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What Is a Computer Security Incident Response Team (CSIRT)?

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The Computer Security Incident Response Team (CSIRT) is a team charged with incident response, handling all security incidents affecting an organization in a timely and effective manner. They are responsible for protecting the confidentiality, integrity and availability (CIA) of business assets, mainly computer systems and networks, as well as the organization’s valuable data.

Some large organizations maintain an in-house, dedicated CSIRT team. But many organizations cannot sustain the cost of a full security operations center (SOC), and so they outsource the CSIRT to external service providers (MSSPs). In smaller organizations, hybrid teams are often assembled to respond to security incidents, where only some of the members are dedicated security staff and others work in IT or other departments.

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Learn more about Cynet incident response services.

Get our Ultimate Template for

Incident Response Plan

  • A comprehensive checklist of IR action items
  • A detailed roles & responsibilities matrix
  • A robust framework to customize for your needs

How Does a CSIRT Work?

At the heart of the CSIRT is incident management. The key to effective incident management is to respond quickly to incidents, with the goal of minimizing damage caused by attackers, eradicating the threat, and rapidly restoring operational systems.

The CSIRT takes responsibility for the following incident management activities:

  • Security policies—a CSIRT develops security policies in collaboration with other departments, and helps enforce them in the organization. The CSIRT can support other teams by helping them define security rules and standards.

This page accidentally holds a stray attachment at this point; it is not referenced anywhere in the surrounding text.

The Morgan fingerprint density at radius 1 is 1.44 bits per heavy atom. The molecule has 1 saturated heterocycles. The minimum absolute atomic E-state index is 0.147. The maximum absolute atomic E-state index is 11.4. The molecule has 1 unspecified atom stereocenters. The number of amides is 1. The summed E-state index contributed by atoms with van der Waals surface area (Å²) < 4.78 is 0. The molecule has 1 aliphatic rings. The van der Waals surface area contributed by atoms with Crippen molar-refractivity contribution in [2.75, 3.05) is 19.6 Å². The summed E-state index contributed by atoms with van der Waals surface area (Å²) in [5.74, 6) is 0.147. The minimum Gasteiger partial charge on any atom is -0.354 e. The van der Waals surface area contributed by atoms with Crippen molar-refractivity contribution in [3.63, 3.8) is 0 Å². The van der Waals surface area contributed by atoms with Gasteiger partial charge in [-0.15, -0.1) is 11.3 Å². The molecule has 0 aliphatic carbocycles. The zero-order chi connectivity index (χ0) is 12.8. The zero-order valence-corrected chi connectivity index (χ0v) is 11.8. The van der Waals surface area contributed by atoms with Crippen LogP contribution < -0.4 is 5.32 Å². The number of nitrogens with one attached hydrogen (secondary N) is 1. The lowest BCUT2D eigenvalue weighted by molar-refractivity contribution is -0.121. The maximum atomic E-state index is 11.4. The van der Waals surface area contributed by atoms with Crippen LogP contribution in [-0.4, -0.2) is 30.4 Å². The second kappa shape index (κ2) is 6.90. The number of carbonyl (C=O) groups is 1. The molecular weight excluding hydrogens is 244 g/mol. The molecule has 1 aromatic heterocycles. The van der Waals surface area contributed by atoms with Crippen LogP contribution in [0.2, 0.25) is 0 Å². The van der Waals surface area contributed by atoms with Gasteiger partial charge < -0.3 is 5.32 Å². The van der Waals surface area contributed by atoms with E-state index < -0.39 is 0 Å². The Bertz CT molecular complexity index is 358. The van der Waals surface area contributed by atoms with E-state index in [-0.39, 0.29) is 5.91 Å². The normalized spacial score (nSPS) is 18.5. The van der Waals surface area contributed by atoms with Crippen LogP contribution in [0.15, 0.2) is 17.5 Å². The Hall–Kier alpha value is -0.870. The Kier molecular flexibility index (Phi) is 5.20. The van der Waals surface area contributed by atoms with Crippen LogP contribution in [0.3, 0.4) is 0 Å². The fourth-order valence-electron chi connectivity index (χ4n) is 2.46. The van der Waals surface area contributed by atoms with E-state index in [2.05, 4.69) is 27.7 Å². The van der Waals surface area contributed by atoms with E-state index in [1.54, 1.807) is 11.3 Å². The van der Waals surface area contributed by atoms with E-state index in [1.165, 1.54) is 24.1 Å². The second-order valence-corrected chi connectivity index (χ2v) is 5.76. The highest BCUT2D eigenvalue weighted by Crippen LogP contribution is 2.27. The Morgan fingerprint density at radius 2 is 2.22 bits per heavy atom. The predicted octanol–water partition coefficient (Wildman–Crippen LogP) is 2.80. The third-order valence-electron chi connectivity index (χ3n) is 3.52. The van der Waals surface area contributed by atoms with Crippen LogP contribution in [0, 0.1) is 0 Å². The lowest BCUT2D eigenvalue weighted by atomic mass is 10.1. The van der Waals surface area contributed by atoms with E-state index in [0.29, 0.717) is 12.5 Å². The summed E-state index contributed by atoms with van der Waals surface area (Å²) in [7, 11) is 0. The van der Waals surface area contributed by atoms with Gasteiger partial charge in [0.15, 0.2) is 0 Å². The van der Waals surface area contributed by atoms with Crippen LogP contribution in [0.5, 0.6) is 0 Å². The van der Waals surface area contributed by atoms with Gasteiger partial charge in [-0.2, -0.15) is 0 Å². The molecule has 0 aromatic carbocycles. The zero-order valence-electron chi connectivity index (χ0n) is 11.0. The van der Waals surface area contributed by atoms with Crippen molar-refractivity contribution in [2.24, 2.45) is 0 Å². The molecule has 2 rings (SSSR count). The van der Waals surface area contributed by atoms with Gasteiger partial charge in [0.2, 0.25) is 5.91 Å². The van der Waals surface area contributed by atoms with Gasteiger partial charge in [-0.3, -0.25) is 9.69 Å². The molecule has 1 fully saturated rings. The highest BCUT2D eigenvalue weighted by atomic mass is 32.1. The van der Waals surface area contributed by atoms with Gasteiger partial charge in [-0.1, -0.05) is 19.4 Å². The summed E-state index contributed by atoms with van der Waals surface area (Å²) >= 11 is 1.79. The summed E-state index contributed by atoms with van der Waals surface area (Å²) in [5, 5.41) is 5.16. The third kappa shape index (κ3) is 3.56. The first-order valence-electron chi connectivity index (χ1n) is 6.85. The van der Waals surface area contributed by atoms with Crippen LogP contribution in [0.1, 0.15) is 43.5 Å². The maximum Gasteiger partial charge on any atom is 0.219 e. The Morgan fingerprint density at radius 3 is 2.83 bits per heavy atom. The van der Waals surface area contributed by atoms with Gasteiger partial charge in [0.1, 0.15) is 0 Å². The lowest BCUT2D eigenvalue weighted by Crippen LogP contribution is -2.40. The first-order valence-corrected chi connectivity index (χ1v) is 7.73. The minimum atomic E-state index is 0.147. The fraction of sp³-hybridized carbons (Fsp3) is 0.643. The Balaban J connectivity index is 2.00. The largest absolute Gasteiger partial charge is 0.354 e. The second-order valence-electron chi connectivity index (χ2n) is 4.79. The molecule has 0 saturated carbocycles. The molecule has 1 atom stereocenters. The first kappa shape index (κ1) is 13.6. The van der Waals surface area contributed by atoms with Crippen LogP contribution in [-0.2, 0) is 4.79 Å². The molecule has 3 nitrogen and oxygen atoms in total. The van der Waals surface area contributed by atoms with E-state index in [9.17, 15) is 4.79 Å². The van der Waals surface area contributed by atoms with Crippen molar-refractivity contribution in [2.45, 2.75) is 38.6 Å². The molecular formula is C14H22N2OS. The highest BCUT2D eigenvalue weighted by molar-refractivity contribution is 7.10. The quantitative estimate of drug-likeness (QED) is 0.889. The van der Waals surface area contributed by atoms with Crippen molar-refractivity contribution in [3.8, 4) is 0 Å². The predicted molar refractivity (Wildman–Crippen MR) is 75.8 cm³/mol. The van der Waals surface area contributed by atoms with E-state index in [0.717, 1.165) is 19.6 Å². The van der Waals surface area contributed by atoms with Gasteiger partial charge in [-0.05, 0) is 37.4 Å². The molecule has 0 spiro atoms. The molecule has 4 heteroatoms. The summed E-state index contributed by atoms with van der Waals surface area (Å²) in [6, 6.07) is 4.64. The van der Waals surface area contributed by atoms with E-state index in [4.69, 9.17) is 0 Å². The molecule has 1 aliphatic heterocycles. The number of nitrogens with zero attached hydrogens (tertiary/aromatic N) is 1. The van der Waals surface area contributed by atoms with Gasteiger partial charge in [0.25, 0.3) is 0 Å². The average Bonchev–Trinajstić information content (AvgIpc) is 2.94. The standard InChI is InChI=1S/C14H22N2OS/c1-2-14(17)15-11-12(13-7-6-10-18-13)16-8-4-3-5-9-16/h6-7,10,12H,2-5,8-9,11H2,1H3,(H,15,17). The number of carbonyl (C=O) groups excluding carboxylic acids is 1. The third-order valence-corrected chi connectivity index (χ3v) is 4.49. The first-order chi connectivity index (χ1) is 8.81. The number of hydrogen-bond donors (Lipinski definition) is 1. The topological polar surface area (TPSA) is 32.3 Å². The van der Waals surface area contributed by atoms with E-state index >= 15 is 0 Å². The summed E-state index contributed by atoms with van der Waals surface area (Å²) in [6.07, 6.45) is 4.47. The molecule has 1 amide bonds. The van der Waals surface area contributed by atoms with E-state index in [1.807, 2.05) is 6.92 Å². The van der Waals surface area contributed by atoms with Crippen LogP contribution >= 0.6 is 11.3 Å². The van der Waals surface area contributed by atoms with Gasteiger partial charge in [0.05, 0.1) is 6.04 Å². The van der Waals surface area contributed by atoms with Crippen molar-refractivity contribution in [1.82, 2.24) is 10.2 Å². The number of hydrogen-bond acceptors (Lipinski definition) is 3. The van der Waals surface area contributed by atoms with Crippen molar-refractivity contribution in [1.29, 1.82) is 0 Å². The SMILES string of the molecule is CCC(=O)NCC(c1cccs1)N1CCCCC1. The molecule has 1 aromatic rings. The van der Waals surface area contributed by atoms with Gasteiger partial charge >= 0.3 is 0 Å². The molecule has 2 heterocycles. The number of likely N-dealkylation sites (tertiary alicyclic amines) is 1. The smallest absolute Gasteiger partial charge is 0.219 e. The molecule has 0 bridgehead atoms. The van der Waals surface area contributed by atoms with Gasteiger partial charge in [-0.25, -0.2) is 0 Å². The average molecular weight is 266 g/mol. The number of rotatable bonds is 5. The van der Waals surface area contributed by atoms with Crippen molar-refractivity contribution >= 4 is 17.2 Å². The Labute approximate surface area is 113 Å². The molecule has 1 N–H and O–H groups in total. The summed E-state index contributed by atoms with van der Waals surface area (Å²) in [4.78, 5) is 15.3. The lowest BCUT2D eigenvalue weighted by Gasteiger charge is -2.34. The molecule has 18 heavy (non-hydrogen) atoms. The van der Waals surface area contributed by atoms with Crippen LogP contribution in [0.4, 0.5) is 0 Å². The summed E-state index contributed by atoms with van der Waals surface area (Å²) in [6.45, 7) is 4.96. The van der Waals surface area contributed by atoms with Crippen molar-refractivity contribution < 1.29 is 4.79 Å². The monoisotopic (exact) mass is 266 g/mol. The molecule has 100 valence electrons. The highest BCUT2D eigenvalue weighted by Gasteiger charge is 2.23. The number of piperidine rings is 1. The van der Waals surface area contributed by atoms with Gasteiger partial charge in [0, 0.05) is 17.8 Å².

• Incident prevention—a CSIRT deploys and operates security tools and processes that can prevent attacks before they take place. Examples include anti-malware scanning, vulnerability assessments, firewalls, and intrusion prevention systems (IPS).
  • Triage and analysis—the incident response team analyzes threats, often using threat intelligence tools to add more information about threat actors, attack patterns and techniques. Using this information, they assess the severity of the threat and its potential impact on the organization and identify the best response.
  • Incident detection and response—when an incident is detected, the CSIRT immediately acts to contain the threat, prevent further damage, clean the threat from the environment, and restore affected systems.
  • Forensic Investigation—this involves investigating the root cause of the attack, steps involved in the kill chain.

Related content: Read our guide to incident response team.

Additional Responsibilities of a CSIRT Team

Apart from overall responsibility for security policies and the day-to-day work of incident management, the CSIRT members have additional important responsibilities:

  • Perform a detailed post-mortem of security incidents and create a prevention and response protocol after each incident.
  • Training security staff and others in the organization on security best practices and effective response to evolving threats.
  • Establishing auditing systems and providing audit data to auditors, law enforcement authorities, or others in the organization.
  • Notify relevant departments of changes to new technologies, policies, and protocols after a security incident.
  • Maintain internal communications during and after a major incident, and report on the incident to stakeholders and management.

Types of CSIRT

Distributed CSIRT

A distributed CSIRT unit consists of several independent teams collaborating and sharing incident response responsibilities. It is typically managed by a coordinating team that distributes responsibilities and resources according to the unique needs of each project.

Coordinating CSIRT

A coordinating CSIRT manages other, typically subordinate CSIRT units, coordinating incident response activities, workflows, and information flow among distributed teams. Typically, a coordinating CSIRT does not provide independent incident response services. Rather, it ensures resources and activities are effectively distributed between disparate teams.

Get our Ultimate Template for

Incident Response Plan

  • A comprehensive checklist of IR action items
  • A detailed roles & responsibilities matrix